In many ways, Mr. Zakaria’s immigrant success story shapes his worldview. A few minutes later, in the town car on the way from Reagan National Airport to the studio, he said: “I basically am a big fan of this country and its potential.”

THAT DAY, MR. ZAKARIA WAS TAPING TWO BACK-TO-BACK episodes of Foreign Exchange, something he does to minimize his trips to D.C. The concept of the show is to have Mr. Zakaria interview only foreigners in order to introduce Americans to the outside world (although the Americans that Mr. Zakaria likes also seem to creep in). The result is that there are a lot of people with unfamiliar accents on the screen. The first segment was a roundtable discussion with three foreign journalists—Katty Kay, the BBC News correspondent; Hisham Melham, a Washington correspondent for the Lebanese newspaper Annahar; and Nayan Chanda, the editor of YaleGlobal Online. After that, there would be a wonk-off: a full-episode one-on-one interview with friend and New York Times columnist Thomas Friedman.

Upon his arrival at the studio, Mr. Zakaria was installed in a makeup chair wearing a black-and-white-striped smock, and a makeup artist began painting his face.

“Are you ready for me to begin working under your eyes?” she asked. Mr. Zakaria said yes, and she hunched over him, coating the purple welts under his eyes with concealer. Mr. Zakaria asked the makeup woman about her recent trip to Asia.

“Everyone is learning English all over the world,” Mr. Zakaria said. “There are now 300 million people in China learning English. That’s more than the entire population of the United States …. ”

“Uh-huh,” she said.

Mr. Zakaria scribbled notes while the makeup artist dabbed petroleum jelly on his lips with a Q-tip.

“I’m going to ad-lib on Friedman’s intro,” Mr. Zakaria said to his production manager. When asked if he became nervous before his interviews, Mr. Zakaria said, “No. Television is actually very easy.”

WHILE THE FIRST INTERVIEW WAS UNDERWAY, Mr. Friedman arrived in the green room. He was wearing a striped suit and a mock turtleneck and could be glimpsed scooping slices of cantaloupe and pineapple off a tray.

“I think he’s without question one of the most intelligent people commenting about foreign affairs today,” said Mr. Friedman of Mr. Zakaria. “He, like me, is part of this very small—and getting smaller—fraternity of liberal hawks who supported the war, and uh … like me, hasn’t jumped ship yet. Ha, ha. I have a lot of respect for him.”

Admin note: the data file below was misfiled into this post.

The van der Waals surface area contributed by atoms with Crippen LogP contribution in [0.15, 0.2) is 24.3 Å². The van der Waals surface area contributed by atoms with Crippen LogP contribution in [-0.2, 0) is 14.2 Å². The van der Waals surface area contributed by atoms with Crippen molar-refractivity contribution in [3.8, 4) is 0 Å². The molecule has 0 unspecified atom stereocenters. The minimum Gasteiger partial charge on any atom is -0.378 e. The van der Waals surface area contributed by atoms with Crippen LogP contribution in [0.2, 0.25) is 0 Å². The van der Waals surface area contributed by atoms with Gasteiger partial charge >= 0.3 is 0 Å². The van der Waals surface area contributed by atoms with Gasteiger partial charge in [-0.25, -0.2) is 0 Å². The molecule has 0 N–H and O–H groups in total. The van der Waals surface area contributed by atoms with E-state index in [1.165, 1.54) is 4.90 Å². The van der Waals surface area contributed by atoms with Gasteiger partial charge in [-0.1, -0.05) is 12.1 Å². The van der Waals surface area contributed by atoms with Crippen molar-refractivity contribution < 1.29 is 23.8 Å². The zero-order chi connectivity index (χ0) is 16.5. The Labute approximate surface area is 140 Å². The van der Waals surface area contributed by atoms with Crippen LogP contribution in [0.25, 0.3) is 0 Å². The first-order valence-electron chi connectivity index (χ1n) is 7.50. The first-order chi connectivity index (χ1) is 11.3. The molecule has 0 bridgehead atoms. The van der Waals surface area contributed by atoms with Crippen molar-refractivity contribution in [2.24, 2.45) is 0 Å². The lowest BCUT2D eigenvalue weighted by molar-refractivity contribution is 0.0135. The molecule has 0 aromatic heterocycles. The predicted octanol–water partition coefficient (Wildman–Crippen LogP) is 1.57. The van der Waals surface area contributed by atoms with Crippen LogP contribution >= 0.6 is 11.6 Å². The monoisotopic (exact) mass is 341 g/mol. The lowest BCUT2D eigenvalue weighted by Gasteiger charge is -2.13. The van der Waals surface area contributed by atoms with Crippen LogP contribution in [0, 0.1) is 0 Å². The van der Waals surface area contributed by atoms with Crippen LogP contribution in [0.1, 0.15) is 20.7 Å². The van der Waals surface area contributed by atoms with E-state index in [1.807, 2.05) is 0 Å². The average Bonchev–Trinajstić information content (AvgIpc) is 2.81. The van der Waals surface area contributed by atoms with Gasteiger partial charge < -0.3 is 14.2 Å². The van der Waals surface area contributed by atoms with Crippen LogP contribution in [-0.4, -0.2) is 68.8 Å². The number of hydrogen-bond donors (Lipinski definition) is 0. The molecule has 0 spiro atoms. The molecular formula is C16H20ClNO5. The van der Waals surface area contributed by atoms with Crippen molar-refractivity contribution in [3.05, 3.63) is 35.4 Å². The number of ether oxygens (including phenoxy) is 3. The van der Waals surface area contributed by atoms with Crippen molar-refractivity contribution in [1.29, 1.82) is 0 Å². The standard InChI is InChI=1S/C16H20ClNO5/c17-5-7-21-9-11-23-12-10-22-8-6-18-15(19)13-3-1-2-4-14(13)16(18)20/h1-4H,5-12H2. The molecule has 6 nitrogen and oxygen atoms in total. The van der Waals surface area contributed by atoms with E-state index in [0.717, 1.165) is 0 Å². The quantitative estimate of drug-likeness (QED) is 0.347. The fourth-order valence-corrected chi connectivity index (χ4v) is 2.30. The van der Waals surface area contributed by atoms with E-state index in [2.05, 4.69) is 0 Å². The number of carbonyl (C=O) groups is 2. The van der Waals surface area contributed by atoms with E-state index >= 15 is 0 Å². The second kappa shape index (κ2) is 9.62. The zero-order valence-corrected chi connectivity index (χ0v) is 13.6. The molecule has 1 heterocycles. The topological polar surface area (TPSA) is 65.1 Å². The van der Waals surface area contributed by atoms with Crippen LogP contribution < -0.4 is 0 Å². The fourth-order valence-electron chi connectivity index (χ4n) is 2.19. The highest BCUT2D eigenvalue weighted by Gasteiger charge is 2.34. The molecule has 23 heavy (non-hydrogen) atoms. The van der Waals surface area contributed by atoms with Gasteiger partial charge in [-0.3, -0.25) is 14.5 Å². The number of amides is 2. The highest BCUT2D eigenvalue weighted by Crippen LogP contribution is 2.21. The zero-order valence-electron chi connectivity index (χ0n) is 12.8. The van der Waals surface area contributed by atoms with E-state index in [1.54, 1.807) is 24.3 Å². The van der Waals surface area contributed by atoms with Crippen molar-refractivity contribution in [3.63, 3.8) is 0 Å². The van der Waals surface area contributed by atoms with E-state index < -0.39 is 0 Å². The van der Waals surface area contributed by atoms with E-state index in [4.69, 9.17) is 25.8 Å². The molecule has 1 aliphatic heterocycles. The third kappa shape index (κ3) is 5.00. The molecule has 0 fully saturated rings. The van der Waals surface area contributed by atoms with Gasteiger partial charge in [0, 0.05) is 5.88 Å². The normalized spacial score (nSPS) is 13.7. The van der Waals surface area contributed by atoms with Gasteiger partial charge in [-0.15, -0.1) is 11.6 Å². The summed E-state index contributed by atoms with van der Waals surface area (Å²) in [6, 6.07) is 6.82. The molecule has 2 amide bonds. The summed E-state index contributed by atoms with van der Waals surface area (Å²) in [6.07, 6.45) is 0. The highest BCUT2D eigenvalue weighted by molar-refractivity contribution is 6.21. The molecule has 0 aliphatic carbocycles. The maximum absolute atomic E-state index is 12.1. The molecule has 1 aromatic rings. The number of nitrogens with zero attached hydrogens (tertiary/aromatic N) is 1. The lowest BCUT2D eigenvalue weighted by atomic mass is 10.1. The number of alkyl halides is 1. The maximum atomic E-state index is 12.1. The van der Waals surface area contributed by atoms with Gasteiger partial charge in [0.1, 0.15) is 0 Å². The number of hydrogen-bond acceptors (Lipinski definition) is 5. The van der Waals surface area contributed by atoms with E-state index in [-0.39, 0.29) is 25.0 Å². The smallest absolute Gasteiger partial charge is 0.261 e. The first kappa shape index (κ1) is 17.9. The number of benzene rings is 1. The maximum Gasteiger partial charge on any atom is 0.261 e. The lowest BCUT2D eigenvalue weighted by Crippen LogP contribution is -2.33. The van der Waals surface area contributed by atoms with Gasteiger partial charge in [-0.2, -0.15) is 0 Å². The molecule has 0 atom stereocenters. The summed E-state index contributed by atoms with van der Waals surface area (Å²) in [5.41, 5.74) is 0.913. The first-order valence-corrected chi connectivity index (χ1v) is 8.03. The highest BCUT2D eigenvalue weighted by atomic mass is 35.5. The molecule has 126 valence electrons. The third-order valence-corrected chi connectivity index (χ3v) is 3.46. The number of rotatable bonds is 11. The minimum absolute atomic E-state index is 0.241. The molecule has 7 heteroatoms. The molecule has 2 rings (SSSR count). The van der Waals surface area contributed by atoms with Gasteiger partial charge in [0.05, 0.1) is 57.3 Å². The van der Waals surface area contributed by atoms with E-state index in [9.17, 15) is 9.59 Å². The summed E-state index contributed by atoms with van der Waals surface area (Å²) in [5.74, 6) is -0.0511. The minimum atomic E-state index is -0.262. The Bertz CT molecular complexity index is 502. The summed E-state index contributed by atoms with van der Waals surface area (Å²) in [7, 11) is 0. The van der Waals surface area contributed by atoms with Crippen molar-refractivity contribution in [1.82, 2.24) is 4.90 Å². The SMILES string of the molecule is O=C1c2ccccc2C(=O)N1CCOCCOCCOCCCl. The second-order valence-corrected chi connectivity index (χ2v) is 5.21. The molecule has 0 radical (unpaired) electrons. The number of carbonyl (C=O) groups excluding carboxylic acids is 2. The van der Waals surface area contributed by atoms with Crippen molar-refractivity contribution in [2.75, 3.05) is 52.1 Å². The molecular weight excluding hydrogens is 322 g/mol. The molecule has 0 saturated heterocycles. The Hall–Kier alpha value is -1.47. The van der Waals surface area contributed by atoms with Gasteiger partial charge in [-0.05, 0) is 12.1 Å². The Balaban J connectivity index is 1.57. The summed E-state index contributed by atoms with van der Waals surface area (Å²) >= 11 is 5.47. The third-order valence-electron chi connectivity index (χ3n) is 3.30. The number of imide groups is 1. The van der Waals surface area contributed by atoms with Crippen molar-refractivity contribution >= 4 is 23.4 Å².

After the taping, Mr. Zakaria, his production manager and six producers sat around the green room, holding an editorial meeting. The session seemed to involve Mr. Zakaria free-associating on topics that interest him while his team took notes.

“I would love to bring Orhan Pamuk on the show … ,” Mr. Zakaria began, a potato chip in hand. “There’s a great story in The Journal about foreign stocks …. We should do a show on Israel …. Hank Paulson and Wendy Paulson, maybe we could get them on …. Let’s get Castaneda, the foreign minister of Mexico …. What about Iran’s wacky president? …. Or Dubai?

“Let’s call the C.E.O. of InfoSys—he’s a friend of mine,” Mr. Zakaria added, waving a forkful of salad.

IT WAS THE THIRD TIME HE’D FLOWN TO D.C. THAT WEEK, and Mr. Zakaria looked a bit exhausted as he fiddled with his BlackBerry, waiting to board the plane back to New York. Then some ladies recognized him in the security line. “We watch your show every week!” said one woman. “We don’t go out on Friday nights.” Mr. Zakaria was very gracious; he almost missed the flight because he agreed to have his picture taken with someone who couldn’t get their camera to work.

“I’m acutely aware that it’s a limited world, the Upper West Side and things like that,” Mr. Zakaria said of his sphere of recognition. “But, you know, I like it. It never bothers me. It’s a little disappointing when somebody says, ‘Oh, I see you on TV a lot!’ I’m not a celebrity. So what I like is if somebody says, ‘I’ve read your book’ or ‘I’ve read an article—you know, I really like what you say about this.’”

Slightly less plausible is Mr. Zakaria’s insistence that he isn’t ambitious or goal-oriented. He also claims that he wouldn’t go out of his way to pursue a political career, but if someone asked him, he’d be tempted. “Most of the time, you have to spend a lot of time carrying water for people politically,” he said. “Being a courtier to people in power. And I have just chosen not to do that with my life.

“I’ve never had five-year plans or 10-year plans,” Mr. Zakaria continued. “I don’t at all mean to be immodest, but I feel like I’ve achieved some level of success, and now I’m sort of asking myself, ‘So what do I do with this now? What messages do I want to get across?’ I don’t want to just write for the sake of writing or write to become famous …. ”

When asked why he does so much if it isn’t due to some sort of motivation, Mr. Zakaria said, “No, it is a drive. But I guess what I mean is … I probably have a restless side to me where I move forward, but I don’t have a goal. I’m not trying to get to a place.

“The thing I miss most is the ability to read books,” he said.